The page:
Wales’s education minister has apologised “directly and unreservedly” for the effect the country’s controversial A-level grading system had on students.
Kirsty Williams said anxieties over the decision to use statistical models to award exam results had worsened the “anguish” students were already experiencing due to the coronavirus pandemic.
Ms Williams’ apology came after health minister Vaughan Gething had admitted earlier on Tuesday there were “imperfections” with the now aborted system.
Appearing via video before the Welsh Parliament’s recalled Children, Young People and Education Committee, Ms Williams said: “For our young people, just like everyone else, the last few months have been and continue to be a stressful time.
“Many of us will know people who’ve been ill or have lost someone. I certainly do. And it’s been a time of anguish for people right across the country.
“And I am sorry that for some of our young people, the results process has made that worse. That was not the intention of anyone. Not me, not Qualifications Wales, not teachers, not (exam board) WJEC.
“But it is right that I apologise directly and unreservedly to our young people.”
Ms Williams – the sole Lib Dem MS in the Welsh Labour-led Government – said “decisions elsewhere” in the UK to scrap similar models meant the “balance of fairness” was now with awarding grades based on teachers’ assessment.
She said she would make a statement next week on an independent review into the issues which have followed the cancellation of exams in schools and colleges due to the Covid-19 crisis.
Ms Williams said she first became aware that the nature of the system would downgrade some students from their predicted results on “Monday of last week”.
Her answer prompted Plaid Cymru’s shadow education minister Sian Gwenllian to audibly gasp and say: “Bit late.”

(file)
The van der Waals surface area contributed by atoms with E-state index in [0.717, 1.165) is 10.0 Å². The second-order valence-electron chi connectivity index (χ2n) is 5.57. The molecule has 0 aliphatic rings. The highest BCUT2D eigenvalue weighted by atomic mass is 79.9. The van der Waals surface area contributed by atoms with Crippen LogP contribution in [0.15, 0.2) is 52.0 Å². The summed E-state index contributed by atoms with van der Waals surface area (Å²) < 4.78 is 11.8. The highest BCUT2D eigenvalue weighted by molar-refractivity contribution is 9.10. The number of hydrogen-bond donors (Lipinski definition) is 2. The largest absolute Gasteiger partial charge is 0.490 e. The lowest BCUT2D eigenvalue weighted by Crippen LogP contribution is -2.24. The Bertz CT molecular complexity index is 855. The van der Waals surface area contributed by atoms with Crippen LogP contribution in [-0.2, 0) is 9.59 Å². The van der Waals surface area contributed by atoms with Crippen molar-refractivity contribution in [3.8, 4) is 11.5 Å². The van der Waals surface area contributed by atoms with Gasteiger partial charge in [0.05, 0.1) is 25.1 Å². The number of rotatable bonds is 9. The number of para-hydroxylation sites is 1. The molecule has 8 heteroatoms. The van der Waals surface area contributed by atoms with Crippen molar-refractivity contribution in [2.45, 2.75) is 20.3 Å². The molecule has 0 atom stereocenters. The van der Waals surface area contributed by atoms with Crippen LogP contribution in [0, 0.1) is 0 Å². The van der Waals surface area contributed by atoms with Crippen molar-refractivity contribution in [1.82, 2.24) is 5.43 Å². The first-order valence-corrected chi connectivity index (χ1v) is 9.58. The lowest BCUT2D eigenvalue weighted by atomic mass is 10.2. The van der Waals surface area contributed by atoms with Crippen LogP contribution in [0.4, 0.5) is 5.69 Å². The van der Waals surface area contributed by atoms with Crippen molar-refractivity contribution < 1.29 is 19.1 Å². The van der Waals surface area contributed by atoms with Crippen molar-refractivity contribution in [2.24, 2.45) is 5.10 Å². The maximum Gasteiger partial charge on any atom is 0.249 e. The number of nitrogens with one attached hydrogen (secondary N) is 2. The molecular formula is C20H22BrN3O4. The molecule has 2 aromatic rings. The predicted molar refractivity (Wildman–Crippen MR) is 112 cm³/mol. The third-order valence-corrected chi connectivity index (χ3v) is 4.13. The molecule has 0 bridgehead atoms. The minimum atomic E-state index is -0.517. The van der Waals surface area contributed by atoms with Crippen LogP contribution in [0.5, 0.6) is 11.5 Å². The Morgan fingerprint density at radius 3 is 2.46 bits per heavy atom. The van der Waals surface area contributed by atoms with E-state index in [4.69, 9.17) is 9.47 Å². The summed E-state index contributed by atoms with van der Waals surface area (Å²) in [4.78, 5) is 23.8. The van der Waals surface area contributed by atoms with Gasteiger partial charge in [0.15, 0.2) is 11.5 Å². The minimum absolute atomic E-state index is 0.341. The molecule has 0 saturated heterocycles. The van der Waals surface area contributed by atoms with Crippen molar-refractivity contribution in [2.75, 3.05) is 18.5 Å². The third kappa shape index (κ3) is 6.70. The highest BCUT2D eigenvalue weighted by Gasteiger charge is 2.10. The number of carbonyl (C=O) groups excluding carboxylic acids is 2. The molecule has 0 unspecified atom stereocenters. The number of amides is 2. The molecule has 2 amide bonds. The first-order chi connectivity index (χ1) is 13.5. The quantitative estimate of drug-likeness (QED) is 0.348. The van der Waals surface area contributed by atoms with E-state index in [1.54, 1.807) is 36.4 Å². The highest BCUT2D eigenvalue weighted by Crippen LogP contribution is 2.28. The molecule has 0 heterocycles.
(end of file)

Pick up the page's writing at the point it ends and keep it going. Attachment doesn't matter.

And Ms Williams said she was not aware of any formal notification from the UK Government’s Education Secretary Gavin Williamson that England was going to make its own U-turn on its grading system despite speaking to him on Saturday.
But Welsh Government sources told the PA news agency that the decision in Wales to scrap the grading system for A-levels and GCSEs was made in part due to the knowledge that Westminster was planning to follow Scotland and Northern Ireland in doing so.
In Wales, 42% of A-level results predicted by teachers were lowered by Qualifications Wales, leading to claims that its algorithm, which took into account the past performances of schools, had unfairly downgraded some pupils.
Mr Gething also apologised for the “anxiety or stress caused to learners or their families” due to the grading fiasco at Tuesday’s Welsh Government Covid-19 press conference.
But he warned that students may not be sitting A-levels and GCSEs next summer either, and there was “much to learn and much to do ahead of next year”.
“We need to learn because next year we may not have a normal exam season either. I cannot look anyone in the eye and say that everything will be fine come next May and June,” Mr Gething said.
He told the briefing the review would identify lessons to be learnt for the Welsh Government, Qualifications Wales, exam boards and teachers.
“Having to do things that are generally unprecedented in a once-in-a-century event does mean that there are imperfections in choices we’ve made,” Mr Gething said.
“It’s really important we don’t try to say that everything was perfect and there’s no learning for us to take.
“Schools go back in just a few weeks’ time with all of the circumstances around the Test, Trace and Protect.
“I’m afraid there will be continuing uncertainty to live with, because next year we may have to have a different set of assessments for official exams that we sat many years ago.”